Dabis's character comes off as a self-serving fantasy.
Dabis covers a lot of ground as a storyteller while delivering a smart, focused performance.
Ultimately you're left with a drama so contained, it can be neatly wrapped up in single sentences of passed-on wisdom.
Notable chiefly for its knowing, comfortable depictions of female relationships, sibling relationships, familial relationships. Also its determination to rise above some of its more sitcommy plot points.
You believe in these people, you care about them and their struggles. And in the end, you wish them all the best.
There's goodwill to go around in Dabis' modestly engaging yarn, from its appealing performances to the times it zeroes in on the ways culture, tradition and individuality cause headaches and heartaches as much as comfort.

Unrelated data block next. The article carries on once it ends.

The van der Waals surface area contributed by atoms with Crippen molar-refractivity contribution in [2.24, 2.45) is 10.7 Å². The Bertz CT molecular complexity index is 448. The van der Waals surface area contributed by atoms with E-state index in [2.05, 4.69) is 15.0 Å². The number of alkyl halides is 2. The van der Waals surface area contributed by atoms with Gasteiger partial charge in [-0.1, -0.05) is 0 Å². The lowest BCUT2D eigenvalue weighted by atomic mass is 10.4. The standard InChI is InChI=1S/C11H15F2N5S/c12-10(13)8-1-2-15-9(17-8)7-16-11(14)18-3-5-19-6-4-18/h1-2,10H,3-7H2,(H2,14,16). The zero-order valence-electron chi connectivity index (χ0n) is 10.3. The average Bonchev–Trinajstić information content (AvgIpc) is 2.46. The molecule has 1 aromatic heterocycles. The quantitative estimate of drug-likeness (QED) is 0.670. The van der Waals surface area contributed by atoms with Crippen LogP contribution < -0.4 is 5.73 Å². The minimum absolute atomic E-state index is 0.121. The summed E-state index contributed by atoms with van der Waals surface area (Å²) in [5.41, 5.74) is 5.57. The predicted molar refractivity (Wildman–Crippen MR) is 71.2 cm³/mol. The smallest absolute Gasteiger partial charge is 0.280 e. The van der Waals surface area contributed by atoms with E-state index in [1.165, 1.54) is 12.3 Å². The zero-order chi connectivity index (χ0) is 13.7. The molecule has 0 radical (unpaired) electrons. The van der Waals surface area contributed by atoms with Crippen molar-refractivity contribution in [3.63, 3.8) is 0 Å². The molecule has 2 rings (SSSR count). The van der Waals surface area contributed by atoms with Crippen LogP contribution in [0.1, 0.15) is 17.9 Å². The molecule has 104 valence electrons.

It's diverting to watch and has moments of brilliance, but even with all its refreshing female characters, "May in the Summer" doesn't leave a lasting impression.
The vibe is like that of a Lifetime movie that happens to be set in Amman rather than American suburbia. Just sub in camel sightings in place of white-tailed deer.
As a director, Ms. Dabis ("Amreeka") deftly avoids sentimentality. The film falls somewhere between slight and satisfying in its ultimate irresolution.